skip to Main Content
Inaugural APPGIF Stakeholders Meeting Takes Place

Inaugural APPGIF Stakeholders Meeting Takes Place

The inaugural All-Party Parliamentary Group on Islamic Finance (APPGIF) stakeholder meeting took place at Millbank House, Westminster on Monday 20th November 2017. Lord Sheikh and Baroness Uddin, APPGIF office holders, were joined by 25 senior representatives from financial services, professional services and academia.

Lord Sheikh started the meeting by providing an introduction to the APPGIF outlining its aims and some of the work it has been involved in over the last few months. Baroness Uddin thanked Lord Sheikh for his dedication and reinforced the APPGIF’s desire to listen to, and collaborate with, industry.

The purpose of the meeting was to take initial soundings from the market-place to try and identify areas where the APPGIF may be able to assist.

Financial Services Insights

The first agenda point was to get insights from banking, investment and insurance perspectives. The initial discussion focused around developing the personal finance sector which, especially with the recent focus on a possible new Government Sukuk and the Bank of England looking into a liquidity management tool for UK Islamic banks, appears to have gone down the priority list. Since the global financial crisis it was suggested that a number of financial institutions in the UK have changed their strategy and withdrawn from the marketplace. As a result it was argued that London is losing ground to other international jurisdictions such as Dubai and Bahrain.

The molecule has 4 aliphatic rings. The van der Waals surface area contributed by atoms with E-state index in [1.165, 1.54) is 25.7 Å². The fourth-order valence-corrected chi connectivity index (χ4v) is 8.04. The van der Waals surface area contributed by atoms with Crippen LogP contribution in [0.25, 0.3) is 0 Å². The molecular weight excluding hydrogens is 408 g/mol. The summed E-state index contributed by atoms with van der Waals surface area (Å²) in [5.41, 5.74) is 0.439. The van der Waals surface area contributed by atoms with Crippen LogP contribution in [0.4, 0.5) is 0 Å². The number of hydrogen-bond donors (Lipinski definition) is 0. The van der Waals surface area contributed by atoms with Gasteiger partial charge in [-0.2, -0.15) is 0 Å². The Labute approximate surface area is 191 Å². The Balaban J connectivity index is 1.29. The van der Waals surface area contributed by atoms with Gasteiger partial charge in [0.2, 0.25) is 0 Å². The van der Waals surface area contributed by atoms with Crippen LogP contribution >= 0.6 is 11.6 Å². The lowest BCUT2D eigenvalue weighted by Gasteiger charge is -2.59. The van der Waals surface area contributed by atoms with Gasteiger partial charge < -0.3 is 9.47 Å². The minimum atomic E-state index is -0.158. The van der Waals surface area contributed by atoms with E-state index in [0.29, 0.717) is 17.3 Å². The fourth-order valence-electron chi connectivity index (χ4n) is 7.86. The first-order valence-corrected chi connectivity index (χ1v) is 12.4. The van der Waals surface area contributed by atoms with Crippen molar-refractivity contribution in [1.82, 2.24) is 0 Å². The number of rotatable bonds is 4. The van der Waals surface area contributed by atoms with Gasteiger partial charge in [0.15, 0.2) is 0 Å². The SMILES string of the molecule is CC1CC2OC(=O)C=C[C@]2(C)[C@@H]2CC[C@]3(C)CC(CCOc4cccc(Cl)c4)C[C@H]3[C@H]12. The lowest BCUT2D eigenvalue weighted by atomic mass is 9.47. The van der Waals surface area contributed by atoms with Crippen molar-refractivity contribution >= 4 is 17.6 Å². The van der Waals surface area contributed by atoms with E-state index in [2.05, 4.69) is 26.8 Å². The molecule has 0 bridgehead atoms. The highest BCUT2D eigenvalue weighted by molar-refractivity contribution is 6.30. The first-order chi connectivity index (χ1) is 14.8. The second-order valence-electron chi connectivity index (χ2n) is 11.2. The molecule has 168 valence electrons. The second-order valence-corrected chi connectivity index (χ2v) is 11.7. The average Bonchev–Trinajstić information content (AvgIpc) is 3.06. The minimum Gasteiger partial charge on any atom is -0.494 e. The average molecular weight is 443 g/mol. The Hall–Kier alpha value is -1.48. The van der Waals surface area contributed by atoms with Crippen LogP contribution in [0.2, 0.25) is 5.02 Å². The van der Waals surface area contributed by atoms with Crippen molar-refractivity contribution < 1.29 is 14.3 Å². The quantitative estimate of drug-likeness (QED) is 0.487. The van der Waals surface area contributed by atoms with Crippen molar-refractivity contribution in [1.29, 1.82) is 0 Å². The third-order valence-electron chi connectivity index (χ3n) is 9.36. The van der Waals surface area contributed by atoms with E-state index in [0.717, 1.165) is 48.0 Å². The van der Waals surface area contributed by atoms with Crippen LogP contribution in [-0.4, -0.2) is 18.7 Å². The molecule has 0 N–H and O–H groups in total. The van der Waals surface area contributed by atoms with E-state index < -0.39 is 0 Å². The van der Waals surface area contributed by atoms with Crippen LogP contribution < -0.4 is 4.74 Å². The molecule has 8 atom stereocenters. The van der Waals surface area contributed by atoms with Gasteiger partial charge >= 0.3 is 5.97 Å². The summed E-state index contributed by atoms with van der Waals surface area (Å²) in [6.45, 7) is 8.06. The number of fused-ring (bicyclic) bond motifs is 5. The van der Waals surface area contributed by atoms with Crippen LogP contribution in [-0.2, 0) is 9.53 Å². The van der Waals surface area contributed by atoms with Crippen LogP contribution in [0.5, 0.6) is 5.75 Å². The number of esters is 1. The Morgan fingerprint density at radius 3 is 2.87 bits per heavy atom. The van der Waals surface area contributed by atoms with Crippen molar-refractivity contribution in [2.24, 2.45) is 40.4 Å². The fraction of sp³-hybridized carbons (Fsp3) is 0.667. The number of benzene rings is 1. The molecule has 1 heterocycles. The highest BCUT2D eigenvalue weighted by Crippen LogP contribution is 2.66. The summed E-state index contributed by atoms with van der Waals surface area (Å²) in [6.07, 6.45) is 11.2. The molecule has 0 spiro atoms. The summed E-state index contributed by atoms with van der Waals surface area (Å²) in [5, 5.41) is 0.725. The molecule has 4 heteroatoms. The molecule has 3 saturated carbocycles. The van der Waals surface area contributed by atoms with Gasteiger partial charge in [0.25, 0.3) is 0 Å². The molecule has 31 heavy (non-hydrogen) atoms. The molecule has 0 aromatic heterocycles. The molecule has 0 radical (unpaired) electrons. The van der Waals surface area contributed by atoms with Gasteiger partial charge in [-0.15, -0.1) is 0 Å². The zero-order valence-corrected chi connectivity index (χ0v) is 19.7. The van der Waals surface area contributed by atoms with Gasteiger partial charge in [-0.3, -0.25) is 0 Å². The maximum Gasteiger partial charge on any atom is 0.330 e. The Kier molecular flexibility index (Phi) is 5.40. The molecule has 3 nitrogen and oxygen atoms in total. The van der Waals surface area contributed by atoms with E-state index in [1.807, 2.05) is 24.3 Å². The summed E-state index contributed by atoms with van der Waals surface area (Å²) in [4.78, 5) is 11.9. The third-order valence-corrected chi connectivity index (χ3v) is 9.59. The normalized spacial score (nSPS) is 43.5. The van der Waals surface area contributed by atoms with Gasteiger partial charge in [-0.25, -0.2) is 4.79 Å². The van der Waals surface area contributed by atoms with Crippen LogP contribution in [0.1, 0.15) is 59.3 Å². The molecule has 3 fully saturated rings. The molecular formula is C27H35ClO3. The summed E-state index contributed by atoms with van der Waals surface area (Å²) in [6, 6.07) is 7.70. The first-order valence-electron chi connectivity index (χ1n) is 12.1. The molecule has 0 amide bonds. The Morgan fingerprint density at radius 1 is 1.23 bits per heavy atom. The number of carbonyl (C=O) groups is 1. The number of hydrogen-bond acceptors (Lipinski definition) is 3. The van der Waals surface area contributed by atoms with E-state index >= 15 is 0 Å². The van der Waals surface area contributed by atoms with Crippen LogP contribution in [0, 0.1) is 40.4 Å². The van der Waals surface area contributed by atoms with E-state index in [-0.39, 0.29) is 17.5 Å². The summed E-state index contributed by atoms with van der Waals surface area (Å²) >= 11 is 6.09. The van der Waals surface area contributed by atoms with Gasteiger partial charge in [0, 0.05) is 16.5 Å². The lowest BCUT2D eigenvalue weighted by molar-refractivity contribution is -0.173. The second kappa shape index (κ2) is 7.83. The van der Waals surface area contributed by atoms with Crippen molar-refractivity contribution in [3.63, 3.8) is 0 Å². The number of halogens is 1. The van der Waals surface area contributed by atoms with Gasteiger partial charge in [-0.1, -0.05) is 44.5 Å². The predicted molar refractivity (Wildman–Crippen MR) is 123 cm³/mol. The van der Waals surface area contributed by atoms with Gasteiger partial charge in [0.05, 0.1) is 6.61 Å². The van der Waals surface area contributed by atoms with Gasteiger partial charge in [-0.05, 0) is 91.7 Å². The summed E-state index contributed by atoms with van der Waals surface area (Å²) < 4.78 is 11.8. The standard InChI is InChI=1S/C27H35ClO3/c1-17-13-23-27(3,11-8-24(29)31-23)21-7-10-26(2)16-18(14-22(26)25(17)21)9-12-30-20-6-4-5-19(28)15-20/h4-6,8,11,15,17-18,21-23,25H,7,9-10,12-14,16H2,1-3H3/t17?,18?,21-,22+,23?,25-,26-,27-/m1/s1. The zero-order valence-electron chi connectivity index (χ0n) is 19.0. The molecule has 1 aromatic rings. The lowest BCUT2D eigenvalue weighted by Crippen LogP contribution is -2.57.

Although consumer demand is growing in the UK awareness of Islamic finance and the small number of retail providers remain key challenges. Further issues around the lack of representation of Islamic finance in the Council of Mortgage Lenders, a Treasury funding scheme unsuitable for Islamic banks and legislative blockages (such as around certain tax issues) that inhibit Shari’ah compliance were all highlighted as competitive disadvantages faced by Islamic finance institutions. Without the legislative and Governmental support to provide a level playing field Islamic finance providers are not able to develop products that compete with conventional alternatives.

From an insurance perspective it was mentioned that there is a strong demand for Shariah compliant insurance but the absence of rules and regulations that address specific issues that affect Shari’ah compliant insurance (including syndicates, scholars and reputational risk associated with Fatwa shopping) makes it difficult for the market to reach its full potential.

A lack of transparency as to where Islamic finance sits within Government as well the ongoing rotation of Ministers and civil servants (which requires constant re-education of new Ministers and civil servants) makes it difficult to focus attention on problems that are important to the general population.

The discussion then turned to Shari’ah scholars. It was suggested that some scholars have a lack of trust and confidence in Islamic finance thereby highlighting the need for transparency from Islamic finance institutions. Shari’ah validation is a significant problem and can create reputational risk particularly as Shari’ah advice is not financial advice. Anyone giving personal finance advice must be regulated, certified and approved by the FCA.